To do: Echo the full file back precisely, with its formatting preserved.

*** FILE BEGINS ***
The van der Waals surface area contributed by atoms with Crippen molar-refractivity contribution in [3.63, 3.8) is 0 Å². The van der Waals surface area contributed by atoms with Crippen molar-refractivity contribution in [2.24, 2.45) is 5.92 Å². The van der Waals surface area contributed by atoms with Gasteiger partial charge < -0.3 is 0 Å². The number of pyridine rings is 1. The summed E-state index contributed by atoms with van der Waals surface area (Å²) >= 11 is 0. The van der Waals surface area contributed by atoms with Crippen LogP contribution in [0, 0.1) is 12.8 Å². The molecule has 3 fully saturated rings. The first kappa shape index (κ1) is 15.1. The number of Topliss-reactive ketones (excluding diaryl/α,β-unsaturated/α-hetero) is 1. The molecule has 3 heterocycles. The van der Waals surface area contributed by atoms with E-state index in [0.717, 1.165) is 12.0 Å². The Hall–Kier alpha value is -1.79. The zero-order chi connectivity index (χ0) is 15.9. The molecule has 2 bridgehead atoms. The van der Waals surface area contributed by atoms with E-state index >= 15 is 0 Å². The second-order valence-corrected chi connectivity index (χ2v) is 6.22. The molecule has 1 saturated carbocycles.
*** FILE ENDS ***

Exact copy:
The van der Waals surface area contributed by atoms with Crippen molar-refractivity contribution in [3.63, 3.8) is 0 Å². The van der Waals surface area contributed by atoms with Crippen molar-refractivity contribution in [2.24, 2.45) is 5.92 Å². The van der Waals surface area contributed by atoms with Gasteiger partial charge < -0.3 is 0 Å². The number of pyridine rings is 1. The summed E-state index contributed by atoms with van der Waals surface area (Å²) >= 11 is 0. The van der Waals surface area contributed by atoms with Crippen LogP contribution in [0, 0.1) is 12.8 Å². The molecule has 3 fully saturated rings. The first kappa shape index (κ1) is 15.1. The number of Topliss-reactive ketones (excluding diaryl/α,β-unsaturated/α-hetero) is 1. The molecule has 3 heterocycles. The van der Waals surface area contributed by atoms with E-state index in [0.717, 1.165) is 12.0 Å². The Hall–Kier alpha value is -1.79. The zero-order chi connectivity index (χ0) is 15.9. The molecule has 2 bridgehead atoms. The van der Waals surface area contributed by atoms with E-state index >= 15 is 0 Å². The second-order valence-corrected chi connectivity index (χ2v) is 6.22. The molecule has 1 saturated carbocycles.